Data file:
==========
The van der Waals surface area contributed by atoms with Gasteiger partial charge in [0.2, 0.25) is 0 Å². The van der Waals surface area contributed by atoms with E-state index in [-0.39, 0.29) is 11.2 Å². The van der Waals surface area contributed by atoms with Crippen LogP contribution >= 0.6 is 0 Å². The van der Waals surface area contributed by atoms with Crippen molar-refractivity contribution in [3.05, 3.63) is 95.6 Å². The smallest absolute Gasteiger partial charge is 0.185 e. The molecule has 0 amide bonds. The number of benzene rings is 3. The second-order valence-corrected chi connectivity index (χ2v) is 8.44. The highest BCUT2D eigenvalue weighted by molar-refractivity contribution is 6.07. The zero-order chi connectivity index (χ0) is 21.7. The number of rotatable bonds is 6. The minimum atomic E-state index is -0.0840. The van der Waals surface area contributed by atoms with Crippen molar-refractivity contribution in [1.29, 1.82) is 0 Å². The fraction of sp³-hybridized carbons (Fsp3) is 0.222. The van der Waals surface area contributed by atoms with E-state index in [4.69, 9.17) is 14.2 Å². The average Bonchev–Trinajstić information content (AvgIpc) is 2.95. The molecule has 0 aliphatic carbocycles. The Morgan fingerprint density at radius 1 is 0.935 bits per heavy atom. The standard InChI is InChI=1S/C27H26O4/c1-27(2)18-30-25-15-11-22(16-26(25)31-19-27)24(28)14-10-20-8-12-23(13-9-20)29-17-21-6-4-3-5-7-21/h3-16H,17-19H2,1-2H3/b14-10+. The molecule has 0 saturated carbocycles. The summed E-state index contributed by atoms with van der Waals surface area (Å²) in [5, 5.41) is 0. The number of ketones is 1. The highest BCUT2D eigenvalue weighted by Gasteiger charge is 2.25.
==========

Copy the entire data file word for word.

The van der Waals surface area contributed by atoms with Gasteiger partial charge in [0.2, 0.25) is 0 Å². The van der Waals surface area contributed by atoms with E-state index in [-0.39, 0.29) is 11.2 Å². The van der Waals surface area contributed by atoms with Crippen LogP contribution >= 0.6 is 0 Å². The van der Waals surface area contributed by atoms with Crippen molar-refractivity contribution in [3.05, 3.63) is 95.6 Å². The smallest absolute Gasteiger partial charge is 0.185 e. The molecule has 0 amide bonds. The number of benzene rings is 3. The second-order valence-corrected chi connectivity index (χ2v) is 8.44. The highest BCUT2D eigenvalue weighted by molar-refractivity contribution is 6.07. The zero-order chi connectivity index (χ0) is 21.7. The number of rotatable bonds is 6. The minimum atomic E-state index is -0.0840. The van der Waals surface area contributed by atoms with Crippen molar-refractivity contribution in [1.29, 1.82) is 0 Å². The fraction of sp³-hybridized carbons (Fsp3) is 0.222. The van der Waals surface area contributed by atoms with E-state index in [4.69, 9.17) is 14.2 Å². The average Bonchev–Trinajstić information content (AvgIpc) is 2.95. The molecule has 0 aliphatic carbocycles. The Morgan fingerprint density at radius 1 is 0.935 bits per heavy atom. The standard InChI is InChI=1S/C27H26O4/c1-27(2)18-30-25-15-11-22(16-26(25)31-19-27)24(28)14-10-20-8-12-23(13-9-20)29-17-21-6-4-3-5-7-21/h3-16H,17-19H2,1-2H3/b14-10+. The molecule has 0 saturated carbocycles. The summed E-state index contributed by atoms with van der Waals surface area (Å²) in [5, 5.41) is 0. The number of ketones is 1. The highest BCUT2D eigenvalue weighted by Gasteiger charge is 2.25.